Thursday, December 03, 2009

In Geneva and in Washington the call is for Jobs, Jobs, Jobs

In his speech on the morning of the last day of the WTO Ministerial Conference in Geneva, U.S. Ambassador Ron Kirk only hinted at all that he had in mind. At a working session on the WTO’s contribution to development, Kirk, the United States Trade Representative (USTR), spoke of what “remains the linchpin to our efforts” to bring the stalled Doha negotiation round to a successful conclusion.

That, he said, “will require market-opening initiatives from all key players – not only developed but also advanced developing countries, commensurate with their role in the global economy.”

In a statement that afternoon, December 2, he reaffirmed the Obama administration’s commitment to a Doha agreement favorable to the poorest countries, but also emphasized another economic necessity:

“In the United States, we recognize that trade can be an important pillar of global economic recovery and of recovery right at home – particularly in terms of creating the well-paid jobs that Americans want and need.”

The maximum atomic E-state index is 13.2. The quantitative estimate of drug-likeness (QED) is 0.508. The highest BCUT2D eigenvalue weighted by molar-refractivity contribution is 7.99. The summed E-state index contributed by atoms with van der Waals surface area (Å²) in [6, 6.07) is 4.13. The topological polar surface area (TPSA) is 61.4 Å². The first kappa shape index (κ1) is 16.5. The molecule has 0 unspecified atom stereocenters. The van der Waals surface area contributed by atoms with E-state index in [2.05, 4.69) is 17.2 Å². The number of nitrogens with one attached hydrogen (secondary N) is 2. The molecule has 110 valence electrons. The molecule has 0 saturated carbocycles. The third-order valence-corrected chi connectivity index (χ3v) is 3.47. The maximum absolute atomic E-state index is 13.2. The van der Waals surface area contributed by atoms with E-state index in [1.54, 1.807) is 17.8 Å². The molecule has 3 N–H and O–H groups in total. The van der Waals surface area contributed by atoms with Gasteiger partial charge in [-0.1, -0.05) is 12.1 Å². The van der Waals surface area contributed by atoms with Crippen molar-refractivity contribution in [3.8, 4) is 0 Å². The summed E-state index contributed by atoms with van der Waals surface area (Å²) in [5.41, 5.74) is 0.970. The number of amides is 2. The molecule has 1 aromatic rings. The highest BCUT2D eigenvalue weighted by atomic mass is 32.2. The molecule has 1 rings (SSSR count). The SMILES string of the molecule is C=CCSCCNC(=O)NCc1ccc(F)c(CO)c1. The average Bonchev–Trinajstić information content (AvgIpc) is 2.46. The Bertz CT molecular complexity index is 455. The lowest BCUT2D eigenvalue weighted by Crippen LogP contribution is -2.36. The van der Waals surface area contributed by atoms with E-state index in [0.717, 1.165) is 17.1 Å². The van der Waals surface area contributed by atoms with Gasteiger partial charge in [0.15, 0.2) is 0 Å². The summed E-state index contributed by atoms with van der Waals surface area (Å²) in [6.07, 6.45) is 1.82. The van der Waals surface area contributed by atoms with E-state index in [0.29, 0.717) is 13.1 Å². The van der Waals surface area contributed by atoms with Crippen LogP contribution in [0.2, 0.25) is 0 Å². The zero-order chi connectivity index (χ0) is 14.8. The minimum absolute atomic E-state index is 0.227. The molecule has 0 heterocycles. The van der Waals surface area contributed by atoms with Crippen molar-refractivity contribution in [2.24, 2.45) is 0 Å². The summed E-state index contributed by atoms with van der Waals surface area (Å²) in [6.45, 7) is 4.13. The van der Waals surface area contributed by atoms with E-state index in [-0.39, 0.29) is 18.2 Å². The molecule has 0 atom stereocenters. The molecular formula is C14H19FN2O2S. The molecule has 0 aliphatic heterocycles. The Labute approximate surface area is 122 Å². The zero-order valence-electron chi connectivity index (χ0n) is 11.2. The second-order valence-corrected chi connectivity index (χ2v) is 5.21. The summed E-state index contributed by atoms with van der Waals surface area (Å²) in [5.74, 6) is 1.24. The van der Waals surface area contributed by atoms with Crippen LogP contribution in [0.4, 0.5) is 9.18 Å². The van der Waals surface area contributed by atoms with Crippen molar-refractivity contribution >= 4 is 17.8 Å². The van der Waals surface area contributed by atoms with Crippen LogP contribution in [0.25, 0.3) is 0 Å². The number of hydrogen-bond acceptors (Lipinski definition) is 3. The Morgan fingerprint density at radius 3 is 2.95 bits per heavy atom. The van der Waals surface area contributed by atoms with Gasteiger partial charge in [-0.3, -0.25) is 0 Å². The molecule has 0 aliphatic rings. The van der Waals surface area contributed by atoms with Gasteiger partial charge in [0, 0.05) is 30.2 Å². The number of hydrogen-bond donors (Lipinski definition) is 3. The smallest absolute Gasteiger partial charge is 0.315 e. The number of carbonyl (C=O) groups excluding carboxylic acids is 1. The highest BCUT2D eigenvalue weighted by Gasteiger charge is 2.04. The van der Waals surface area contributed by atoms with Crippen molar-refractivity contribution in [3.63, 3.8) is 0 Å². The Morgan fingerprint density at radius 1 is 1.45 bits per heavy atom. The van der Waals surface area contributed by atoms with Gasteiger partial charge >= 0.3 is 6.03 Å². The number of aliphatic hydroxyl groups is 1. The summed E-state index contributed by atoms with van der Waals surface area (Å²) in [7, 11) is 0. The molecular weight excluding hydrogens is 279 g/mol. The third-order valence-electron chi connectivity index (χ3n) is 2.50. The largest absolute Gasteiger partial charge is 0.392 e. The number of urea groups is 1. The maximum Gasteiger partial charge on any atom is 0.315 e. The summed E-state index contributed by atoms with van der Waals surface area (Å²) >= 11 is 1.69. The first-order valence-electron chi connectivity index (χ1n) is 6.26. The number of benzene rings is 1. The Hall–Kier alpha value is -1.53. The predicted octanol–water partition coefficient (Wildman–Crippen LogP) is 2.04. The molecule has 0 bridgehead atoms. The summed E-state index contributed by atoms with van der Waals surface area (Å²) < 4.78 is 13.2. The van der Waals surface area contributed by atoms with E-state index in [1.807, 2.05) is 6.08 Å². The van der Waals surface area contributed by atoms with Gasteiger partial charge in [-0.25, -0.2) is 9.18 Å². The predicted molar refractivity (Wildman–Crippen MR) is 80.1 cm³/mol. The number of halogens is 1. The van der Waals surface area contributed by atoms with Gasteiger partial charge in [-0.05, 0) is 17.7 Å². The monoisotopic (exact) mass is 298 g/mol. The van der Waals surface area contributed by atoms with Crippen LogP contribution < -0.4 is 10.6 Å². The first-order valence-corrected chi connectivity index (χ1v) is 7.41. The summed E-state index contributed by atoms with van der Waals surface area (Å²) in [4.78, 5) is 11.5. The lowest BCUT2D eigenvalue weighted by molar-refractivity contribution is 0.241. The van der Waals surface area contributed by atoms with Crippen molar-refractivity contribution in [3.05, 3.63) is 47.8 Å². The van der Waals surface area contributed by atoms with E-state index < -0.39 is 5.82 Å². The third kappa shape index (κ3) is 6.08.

Then in subsequent talks with reporters Ambassador Kirk was more specific.

“We are turning out attention almost full time to how we can create jobs and continue to grow the economy,” he told the Associated Press. “Too many Americans believed…that our previous trade policies had been overly generous to our partners.”

So far what is offered on the negotiating table, he told the Wall Street Journal, doesn’t give the United States “meaningful market access in the part of the world that will be growing and driving GDP growth over the next few years,” referring to countries like China, India, and Brazil.

The Business Standard of India quoted Kirk along the same lines: “The United States has been clear that we will need to achieve meaningful opening of markets that results in significant new trade flows – China, India, and Brazil, and South Africa.”

Meanwhile, Washington was preparing for a White House “Jobs Summit” on December 3 with the participation of business, labor, academia, and non-profit groups on how to put Americans back to work.

The Alliance for American Manufacturing called for “aggressive action to spur manufacturing job creation.” On the AFL-CIO blog, the call was for Jobs, Jobs, Jobs.

Lori Wallach, director of Public Citizen’s Global Trade Watch division, issued a statement on December 2 calling for replacing the Doha Round agenda with a WTO “turnaround plan.” “Ten years after the world’s most powerful governments and corporations failed to launch a massive WTO expansion at the 1999 WTO Ministerial,” she said, “there is still no WTO expansion. BUT, there also is still no WTO turnaround, and the current rules are causing major damage on many fronts.”

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